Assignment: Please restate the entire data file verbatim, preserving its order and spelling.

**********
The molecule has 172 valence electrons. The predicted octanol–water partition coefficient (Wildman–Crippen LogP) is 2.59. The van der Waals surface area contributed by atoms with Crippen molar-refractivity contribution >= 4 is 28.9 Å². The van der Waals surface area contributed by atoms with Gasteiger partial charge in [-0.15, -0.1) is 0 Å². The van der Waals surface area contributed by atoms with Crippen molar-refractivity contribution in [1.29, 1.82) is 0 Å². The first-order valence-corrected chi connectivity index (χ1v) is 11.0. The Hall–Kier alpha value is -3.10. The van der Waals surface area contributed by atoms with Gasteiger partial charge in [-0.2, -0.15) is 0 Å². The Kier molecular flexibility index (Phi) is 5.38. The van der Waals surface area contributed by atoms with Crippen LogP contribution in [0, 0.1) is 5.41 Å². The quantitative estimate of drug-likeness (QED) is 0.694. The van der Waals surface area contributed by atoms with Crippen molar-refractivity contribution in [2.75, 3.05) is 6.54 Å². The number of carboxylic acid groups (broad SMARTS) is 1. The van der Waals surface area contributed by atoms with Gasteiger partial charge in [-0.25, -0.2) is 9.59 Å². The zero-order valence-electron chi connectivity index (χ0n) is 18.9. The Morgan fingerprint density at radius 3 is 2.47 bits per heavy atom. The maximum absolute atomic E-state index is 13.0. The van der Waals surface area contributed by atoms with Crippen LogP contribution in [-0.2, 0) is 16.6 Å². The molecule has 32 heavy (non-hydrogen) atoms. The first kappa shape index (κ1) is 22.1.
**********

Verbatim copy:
The molecule has 172 valence electrons. The predicted octanol–water partition coefficient (Wildman–Crippen LogP) is 2.59. The van der Waals surface area contributed by atoms with Crippen molar-refractivity contribution >= 4 is 28.9 Å². The van der Waals surface area contributed by atoms with Gasteiger partial charge in [-0.15, -0.1) is 0 Å². The van der Waals surface area contributed by atoms with Crippen molar-refractivity contribution in [1.29, 1.82) is 0 Å². The first-order valence-corrected chi connectivity index (χ1v) is 11.0. The Hall–Kier alpha value is -3.10. The van der Waals surface area contributed by atoms with Gasteiger partial charge in [-0.2, -0.15) is 0 Å². The Kier molecular flexibility index (Phi) is 5.38. The van der Waals surface area contributed by atoms with Crippen LogP contribution in [0, 0.1) is 5.41 Å². The quantitative estimate of drug-likeness (QED) is 0.694. The van der Waals surface area contributed by atoms with Crippen molar-refractivity contribution in [2.75, 3.05) is 6.54 Å². The number of carboxylic acid groups (broad SMARTS) is 1. The van der Waals surface area contributed by atoms with Gasteiger partial charge in [-0.25, -0.2) is 9.59 Å². The zero-order valence-electron chi connectivity index (χ0n) is 18.9. The Morgan fingerprint density at radius 3 is 2.47 bits per heavy atom. The maximum absolute atomic E-state index is 13.0. The van der Waals surface area contributed by atoms with Crippen LogP contribution in [-0.2, 0) is 16.6 Å². The molecule has 32 heavy (non-hydrogen) atoms. The first kappa shape index (κ1) is 22.1.